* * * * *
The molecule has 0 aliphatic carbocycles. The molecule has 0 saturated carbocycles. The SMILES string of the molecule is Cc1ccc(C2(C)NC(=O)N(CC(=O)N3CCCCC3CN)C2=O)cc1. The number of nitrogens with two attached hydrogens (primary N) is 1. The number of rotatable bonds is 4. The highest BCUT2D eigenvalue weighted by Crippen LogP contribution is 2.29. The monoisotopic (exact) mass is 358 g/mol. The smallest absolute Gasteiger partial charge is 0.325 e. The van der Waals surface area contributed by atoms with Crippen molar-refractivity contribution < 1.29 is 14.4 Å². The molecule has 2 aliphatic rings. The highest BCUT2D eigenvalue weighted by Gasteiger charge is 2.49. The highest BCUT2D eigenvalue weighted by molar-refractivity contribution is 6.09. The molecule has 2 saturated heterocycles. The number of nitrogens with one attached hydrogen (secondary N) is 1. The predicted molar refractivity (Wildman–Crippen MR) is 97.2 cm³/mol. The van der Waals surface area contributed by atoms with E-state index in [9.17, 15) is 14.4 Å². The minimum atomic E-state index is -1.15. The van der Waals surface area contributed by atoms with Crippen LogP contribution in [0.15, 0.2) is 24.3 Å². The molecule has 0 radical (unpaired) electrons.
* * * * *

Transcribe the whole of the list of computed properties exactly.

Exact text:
The molecule has 0 aliphatic carbocycles. The molecule has 0 saturated carbocycles. The SMILES string of the molecule is Cc1ccc(C2(C)NC(=O)N(CC(=O)N3CCCCC3CN)C2=O)cc1. The number of nitrogens with two attached hydrogens (primary N) is 1. The number of rotatable bonds is 4. The highest BCUT2D eigenvalue weighted by Crippen LogP contribution is 2.29. The monoisotopic (exact) mass is 358 g/mol. The smallest absolute Gasteiger partial charge is 0.325 e. The van der Waals surface area contributed by atoms with Crippen molar-refractivity contribution < 1.29 is 14.4 Å². The molecule has 2 aliphatic rings. The highest BCUT2D eigenvalue weighted by Gasteiger charge is 2.49. The highest BCUT2D eigenvalue weighted by molar-refractivity contribution is 6.09. The molecule has 2 saturated heterocycles. The number of nitrogens with one attached hydrogen (secondary N) is 1. The predicted molar refractivity (Wildman–Crippen MR) is 97.2 cm³/mol. The van der Waals surface area contributed by atoms with E-state index in [9.17, 15) is 14.4 Å². The minimum atomic E-state index is -1.15. The van der Waals surface area contributed by atoms with Crippen LogP contribution in [0.15, 0.2) is 24.3 Å². The molecule has 0 radical (unpaired) electrons.